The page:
We have heard a lot about digital computers, but, analog computers are rarely mentioned. Not because they don't exist, but because people think computers are digital only. We come across so many analog computers, but we hardly notice them as a computer. The basic difference between analog and digital computers is the type of data they process. Analog computers process analog, i.e. continuously varying, data. Digital computer process data which is binary, i.e. in the form of 0 and 1.
Analog computers operate on mathematical variables in the form of physical quantities that are continuously varying. For example temperature, pressure, voltages, etc. The basis of the working of the analog computers is modeling. Any real physical process can always be replaced by a mathematical model having the same properties. Control Engineers often convert a mechanical or hydraulic system to its electrical analogy to make a mathematical model for computation. This analogy or conversion of a physical process like a suspended mass in a spring to its electrical model and consequently the mathematical model is the basis of analog computing. After the modeling has been done the computation becomes very easy and convenient.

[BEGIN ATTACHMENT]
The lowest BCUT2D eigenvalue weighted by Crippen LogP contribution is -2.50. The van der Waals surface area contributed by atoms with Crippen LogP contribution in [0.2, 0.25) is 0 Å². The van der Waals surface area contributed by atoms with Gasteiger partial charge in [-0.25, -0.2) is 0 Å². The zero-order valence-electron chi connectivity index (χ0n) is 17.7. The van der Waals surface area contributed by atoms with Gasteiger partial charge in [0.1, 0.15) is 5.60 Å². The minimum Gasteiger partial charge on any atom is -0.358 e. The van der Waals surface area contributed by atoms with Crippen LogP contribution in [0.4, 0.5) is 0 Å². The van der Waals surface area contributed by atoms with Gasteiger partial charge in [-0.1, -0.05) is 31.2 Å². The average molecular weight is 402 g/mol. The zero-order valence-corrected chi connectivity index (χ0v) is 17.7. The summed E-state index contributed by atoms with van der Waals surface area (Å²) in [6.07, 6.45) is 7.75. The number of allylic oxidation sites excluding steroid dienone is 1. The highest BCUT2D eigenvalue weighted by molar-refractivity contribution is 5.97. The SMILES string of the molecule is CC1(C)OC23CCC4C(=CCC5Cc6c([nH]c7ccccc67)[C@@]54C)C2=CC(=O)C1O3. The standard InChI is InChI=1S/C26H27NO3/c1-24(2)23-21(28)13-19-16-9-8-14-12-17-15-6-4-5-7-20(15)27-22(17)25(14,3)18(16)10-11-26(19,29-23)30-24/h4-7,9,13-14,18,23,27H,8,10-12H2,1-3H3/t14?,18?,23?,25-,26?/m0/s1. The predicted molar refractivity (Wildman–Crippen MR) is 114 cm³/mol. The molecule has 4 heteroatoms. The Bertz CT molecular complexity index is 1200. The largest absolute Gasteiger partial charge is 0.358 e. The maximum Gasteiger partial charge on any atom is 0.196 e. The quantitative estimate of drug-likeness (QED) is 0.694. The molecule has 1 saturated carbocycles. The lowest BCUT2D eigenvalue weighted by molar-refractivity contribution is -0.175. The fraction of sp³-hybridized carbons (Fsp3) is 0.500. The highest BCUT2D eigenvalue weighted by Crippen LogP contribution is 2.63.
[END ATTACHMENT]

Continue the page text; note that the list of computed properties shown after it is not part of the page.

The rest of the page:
The advantages of analog computers are that they show the solutions in a simple and graphical manner in little time. In a digital computer the real time changes require complex programming and graphical programs. In an analog computer the output can be connected to an oscilloscope and results can be seen.
The disadvantages of analog computers are that they are not versatile and they are not very accurate. The accuracy of the analog computers is rather limited and dependent on a number for factors like spread in circuit parameters, inaccurate assembly, wiring problems, external influences like magnetic field, changes in ambient temperature and pressure, etc. To obtain accuracy in analog computers before a computation all op-amps must be checked for DC drift.
Famous examples of analog computers are the Planimeter, the nomogram, operational amplifiers, mechanical integrators, slide rules, tide predictors, electric integrators that solve partial differential equations, electronic machines that solve ordinary differential equations, machines to solve algebraic equations, the Norden bomb sight, and neural networks.